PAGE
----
connected with the negotiations be
tween the trolleymen's union and the
railway company. As a matter of fact
Mr. Fitzgorald has had nothing to do
whatever with this matter,"
STRIPPERS AT WORK.
Cigar Making Will be Resumed in Lo
cal Shops To-day.
All the local strippers who have been
out for several weeks in the local ci
gar shops returned to work yesterday
morning. It is expected that this
morning tho ctgarmakers and packers
will resume work under the new con
ditions.
The strippers start work first be
cause they have to make up the stock
for the others to work with.
COMING BACK FROM PASTEUR
INSTITUTE.
The little son of Mr. A. Bradford;
Beach (Park, Clinton, who was bitten
by a mad dog a short time elnce and
taken to Pasteur's institute for treat
ment, is pronounced out of danger, and
win return at tne expiration of twenty
one days from the commencement of
treatment.
JACOB BERNSTEIN'S NEW PLACE
Jacob Bernstein, for over twenty-one
years with the Howe & Stetson com
pany, loft Saturday to accept a fine po
sitlon witn the wholesale house of
Northman & Co. in New York. Mr.
Bernstein will enjoy a vacation and en
ter on his new duties about the first of
August.
MR. VAIL A CANDIDATE.
Henry W. Vail announces that he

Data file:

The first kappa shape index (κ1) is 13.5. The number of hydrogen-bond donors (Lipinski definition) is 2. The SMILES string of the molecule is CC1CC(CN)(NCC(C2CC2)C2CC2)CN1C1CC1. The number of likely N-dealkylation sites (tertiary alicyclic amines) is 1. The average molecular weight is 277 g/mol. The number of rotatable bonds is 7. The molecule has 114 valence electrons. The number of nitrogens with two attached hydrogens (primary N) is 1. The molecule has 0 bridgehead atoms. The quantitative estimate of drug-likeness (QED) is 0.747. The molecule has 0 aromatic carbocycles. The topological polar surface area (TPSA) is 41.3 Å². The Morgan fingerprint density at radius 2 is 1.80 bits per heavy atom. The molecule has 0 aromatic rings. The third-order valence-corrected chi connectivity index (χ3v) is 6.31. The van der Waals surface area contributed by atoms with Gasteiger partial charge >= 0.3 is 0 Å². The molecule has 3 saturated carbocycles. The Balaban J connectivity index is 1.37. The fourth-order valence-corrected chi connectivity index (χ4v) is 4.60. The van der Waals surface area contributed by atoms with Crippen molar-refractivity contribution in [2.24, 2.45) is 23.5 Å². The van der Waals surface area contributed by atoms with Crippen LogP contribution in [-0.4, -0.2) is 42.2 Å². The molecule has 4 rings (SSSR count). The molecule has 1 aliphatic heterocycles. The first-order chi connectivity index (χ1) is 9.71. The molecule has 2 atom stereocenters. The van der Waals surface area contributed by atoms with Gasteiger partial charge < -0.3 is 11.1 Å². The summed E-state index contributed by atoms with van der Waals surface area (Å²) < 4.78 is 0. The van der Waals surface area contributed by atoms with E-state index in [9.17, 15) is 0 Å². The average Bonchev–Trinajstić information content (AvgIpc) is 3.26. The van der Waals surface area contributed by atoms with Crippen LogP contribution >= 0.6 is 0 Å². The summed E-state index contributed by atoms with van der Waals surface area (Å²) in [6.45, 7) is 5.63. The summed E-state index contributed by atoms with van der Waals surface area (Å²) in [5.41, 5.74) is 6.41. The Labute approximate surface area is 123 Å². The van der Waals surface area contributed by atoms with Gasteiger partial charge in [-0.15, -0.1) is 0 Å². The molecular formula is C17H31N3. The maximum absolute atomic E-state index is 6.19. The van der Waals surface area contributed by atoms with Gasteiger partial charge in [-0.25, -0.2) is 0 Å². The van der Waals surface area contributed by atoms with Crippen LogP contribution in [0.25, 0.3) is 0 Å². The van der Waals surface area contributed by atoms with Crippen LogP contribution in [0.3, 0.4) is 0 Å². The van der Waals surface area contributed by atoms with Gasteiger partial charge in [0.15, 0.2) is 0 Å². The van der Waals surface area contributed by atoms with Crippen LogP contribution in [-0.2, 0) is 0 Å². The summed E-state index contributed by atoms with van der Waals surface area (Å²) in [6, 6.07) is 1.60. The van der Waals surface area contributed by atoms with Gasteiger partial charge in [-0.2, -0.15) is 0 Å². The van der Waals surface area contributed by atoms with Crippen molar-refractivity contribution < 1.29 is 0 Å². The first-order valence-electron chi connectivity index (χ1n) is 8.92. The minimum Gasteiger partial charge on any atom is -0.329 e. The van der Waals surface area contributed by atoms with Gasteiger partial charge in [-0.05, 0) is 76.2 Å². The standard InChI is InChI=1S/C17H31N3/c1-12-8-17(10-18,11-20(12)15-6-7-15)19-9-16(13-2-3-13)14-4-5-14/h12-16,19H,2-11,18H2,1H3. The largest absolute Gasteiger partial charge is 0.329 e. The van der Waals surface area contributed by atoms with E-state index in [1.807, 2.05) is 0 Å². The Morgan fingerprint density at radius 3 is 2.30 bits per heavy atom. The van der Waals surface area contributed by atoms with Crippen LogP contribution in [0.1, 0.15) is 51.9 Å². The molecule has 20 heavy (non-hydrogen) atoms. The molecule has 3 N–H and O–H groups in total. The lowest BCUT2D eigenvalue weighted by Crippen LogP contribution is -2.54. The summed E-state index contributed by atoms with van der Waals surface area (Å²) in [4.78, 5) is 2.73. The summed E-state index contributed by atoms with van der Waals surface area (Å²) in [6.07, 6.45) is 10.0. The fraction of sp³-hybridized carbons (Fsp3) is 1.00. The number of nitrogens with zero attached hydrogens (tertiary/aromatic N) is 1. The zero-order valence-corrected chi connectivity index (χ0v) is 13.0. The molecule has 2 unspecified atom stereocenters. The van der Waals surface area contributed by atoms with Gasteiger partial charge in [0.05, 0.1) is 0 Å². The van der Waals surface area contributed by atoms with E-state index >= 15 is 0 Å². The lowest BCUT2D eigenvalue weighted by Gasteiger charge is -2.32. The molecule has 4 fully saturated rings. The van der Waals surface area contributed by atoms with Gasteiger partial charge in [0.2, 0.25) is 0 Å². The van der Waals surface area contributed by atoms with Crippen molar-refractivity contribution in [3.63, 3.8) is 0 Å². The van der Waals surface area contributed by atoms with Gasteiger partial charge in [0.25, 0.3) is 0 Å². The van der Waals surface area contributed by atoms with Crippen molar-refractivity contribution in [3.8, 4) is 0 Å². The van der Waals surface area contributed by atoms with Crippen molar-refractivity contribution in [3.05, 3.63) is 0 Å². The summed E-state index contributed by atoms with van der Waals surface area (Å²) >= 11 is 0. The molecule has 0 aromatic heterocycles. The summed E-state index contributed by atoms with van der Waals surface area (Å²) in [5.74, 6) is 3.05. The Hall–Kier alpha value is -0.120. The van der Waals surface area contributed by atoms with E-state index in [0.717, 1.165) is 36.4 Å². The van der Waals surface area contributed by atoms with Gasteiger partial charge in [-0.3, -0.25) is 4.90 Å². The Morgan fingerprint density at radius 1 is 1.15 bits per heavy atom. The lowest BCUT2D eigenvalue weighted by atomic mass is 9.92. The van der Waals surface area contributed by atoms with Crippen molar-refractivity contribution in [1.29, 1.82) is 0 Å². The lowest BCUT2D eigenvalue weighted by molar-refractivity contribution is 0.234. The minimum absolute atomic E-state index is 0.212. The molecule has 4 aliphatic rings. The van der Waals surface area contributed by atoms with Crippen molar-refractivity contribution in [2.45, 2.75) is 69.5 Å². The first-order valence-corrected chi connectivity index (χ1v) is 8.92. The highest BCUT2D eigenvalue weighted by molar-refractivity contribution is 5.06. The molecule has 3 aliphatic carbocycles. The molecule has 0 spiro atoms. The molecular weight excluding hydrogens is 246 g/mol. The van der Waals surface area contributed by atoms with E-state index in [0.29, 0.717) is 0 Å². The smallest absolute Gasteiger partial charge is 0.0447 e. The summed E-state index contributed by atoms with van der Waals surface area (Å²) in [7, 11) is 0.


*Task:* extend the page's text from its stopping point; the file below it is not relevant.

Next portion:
will take the civil service examination
for the position of clerk of the civil
service commission. Mr. Vail was for
merly connected with the government
pension service, and was a proofreader
in the government printing office for
three years.
SUNDAY BAPEBALli.
Waterbury, July 16. Mayor Thorns
on complaint of Rev. Mr. Walters, a
local clergyman, to-day ordered Super
intendent Beach of the police depart,
ment to prohibit the playing of Con.
neoticut league Sunday baseball here
in the future.
NEWTOWN WOMAN SUICIDES.
Newtown, July 16. Alice D. Slier.
man, thirty-nine years old, committed
suicide at her home late yesterday by
taking a large dose of carbolic acid. It
is believed that she took her life dur
ing a period of mental derangement.
DR. HUGO'S DAUGHTER.
A baby girl arrived yesterday at the
home of Dr. and Mrs. George Hugo
1245 State street.
LITTLE MISS WELSH ARRIVES.
A uaugnter was oorn to Mr. and
Mva, a. jti. vveisu oi 2ti2 West Ivy
. THE ISBEL1 WILL
mPOUTASI EWHyCE J.
SENTEV YESiEBDAT.
Mr. McCuen Testified That Mr. Isbell
Told Him Every Jollar He Had
Would Go to the Tolds rAlso Testi
fied That Isbell Toll Him That lie
t
Would Not Give His Itelntlves a Cent
Other Similar Evidence.
The inquiry incidental to the contest
over the will of the la.e George A. Is
bell, a real estate deaer, was contin
ued before Judge Cleaveland in the
probate court yesterday afternoon. By
this will Mr. Isbell left all his proper
ty to Mrs. Hattie A. Todd. The rela-
tives are contesting. The lust witness
of the day was Dennis J. M.cCuen, a
linotype operator on the New Haven
Union. Mr, McCueu told of a conver
sation between himself and Mr. Isbell
which took place in the letter's office
during the early part of 1U05. Mr. Mc
Cueu had called to take an advertise.
ment for the Connecticut Farmer, with
which he was then connected, and dur
ing a conversation which followed the
transaction of the buaines?. they spoke
of the late Major Theron A. Todd, who